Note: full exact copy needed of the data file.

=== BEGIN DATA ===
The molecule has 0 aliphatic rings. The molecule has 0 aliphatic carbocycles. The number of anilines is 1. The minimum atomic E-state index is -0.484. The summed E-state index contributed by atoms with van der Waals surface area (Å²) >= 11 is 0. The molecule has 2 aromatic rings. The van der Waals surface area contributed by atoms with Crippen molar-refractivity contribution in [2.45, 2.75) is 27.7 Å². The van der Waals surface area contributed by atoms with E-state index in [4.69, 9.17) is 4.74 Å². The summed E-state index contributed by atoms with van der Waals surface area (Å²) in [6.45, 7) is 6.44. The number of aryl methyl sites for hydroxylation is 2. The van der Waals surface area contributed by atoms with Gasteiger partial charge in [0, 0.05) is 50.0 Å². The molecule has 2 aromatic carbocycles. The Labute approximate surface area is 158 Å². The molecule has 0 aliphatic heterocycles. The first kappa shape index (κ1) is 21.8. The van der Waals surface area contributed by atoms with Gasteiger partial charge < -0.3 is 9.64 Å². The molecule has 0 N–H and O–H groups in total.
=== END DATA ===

The molecule has 0 aliphatic rings. The molecule has 0 aliphatic carbocycles. The number of anilines is 1. The minimum atomic E-state index is -0.484. The summed E-state index contributed by atoms with van der Waals surface area (Å²) >= 11 is 0. The molecule has 2 aromatic rings. The van der Waals surface area contributed by atoms with Crippen molar-refractivity contribution in [2.45, 2.75) is 27.7 Å². The van der Waals surface area contributed by atoms with E-state index in [4.69, 9.17) is 4.74 Å². The summed E-state index contributed by atoms with van der Waals surface area (Å²) in [6.45, 7) is 6.44. The number of aryl methyl sites for hydroxylation is 2. The van der Waals surface area contributed by atoms with Gasteiger partial charge in [0, 0.05) is 50.0 Å². The molecule has 2 aromatic carbocycles. The Labute approximate surface area is 158 Å². The molecule has 0 aliphatic heterocycles. The first kappa shape index (κ1) is 21.8. The van der Waals surface area contributed by atoms with Gasteiger partial charge < -0.3 is 9.64 Å². The molecule has 0 N–H and O–H groups in total.